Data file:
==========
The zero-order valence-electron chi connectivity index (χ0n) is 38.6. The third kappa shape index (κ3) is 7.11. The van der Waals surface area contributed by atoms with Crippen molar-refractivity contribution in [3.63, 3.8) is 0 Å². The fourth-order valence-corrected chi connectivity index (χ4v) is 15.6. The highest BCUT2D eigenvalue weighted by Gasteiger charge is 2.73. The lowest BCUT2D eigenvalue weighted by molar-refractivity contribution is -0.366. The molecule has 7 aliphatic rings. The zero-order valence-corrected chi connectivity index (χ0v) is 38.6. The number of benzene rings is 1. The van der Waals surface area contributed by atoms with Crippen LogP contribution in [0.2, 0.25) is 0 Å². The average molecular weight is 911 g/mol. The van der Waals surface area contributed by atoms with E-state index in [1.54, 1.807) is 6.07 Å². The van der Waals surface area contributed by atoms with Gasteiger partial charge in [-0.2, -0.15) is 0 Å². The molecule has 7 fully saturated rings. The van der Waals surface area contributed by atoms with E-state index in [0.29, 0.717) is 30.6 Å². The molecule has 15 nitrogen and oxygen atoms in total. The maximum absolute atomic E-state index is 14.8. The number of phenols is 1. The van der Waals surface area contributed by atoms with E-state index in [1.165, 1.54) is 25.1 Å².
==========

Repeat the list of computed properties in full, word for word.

The zero-order valence-electron chi connectivity index (χ0n) is 38.6. The third kappa shape index (κ3) is 7.11. The van der Waals surface area contributed by atoms with Crippen molar-refractivity contribution in [3.63, 3.8) is 0 Å². The fourth-order valence-corrected chi connectivity index (χ4v) is 15.6. The highest BCUT2D eigenvalue weighted by Gasteiger charge is 2.73. The lowest BCUT2D eigenvalue weighted by molar-refractivity contribution is -0.366. The molecule has 7 aliphatic rings. The zero-order valence-corrected chi connectivity index (χ0v) is 38.6. The number of benzene rings is 1. The van der Waals surface area contributed by atoms with Crippen LogP contribution in [0.2, 0.25) is 0 Å². The average molecular weight is 911 g/mol. The van der Waals surface area contributed by atoms with E-state index in [1.54, 1.807) is 6.07 Å². The van der Waals surface area contributed by atoms with Gasteiger partial charge in [-0.2, -0.15) is 0 Å². The molecule has 7 fully saturated rings. The van der Waals surface area contributed by atoms with E-state index in [0.29, 0.717) is 30.6 Å². The molecule has 15 nitrogen and oxygen atoms in total. The maximum absolute atomic E-state index is 14.8. The number of phenols is 1. The van der Waals surface area contributed by atoms with E-state index in [1.165, 1.54) is 25.1 Å².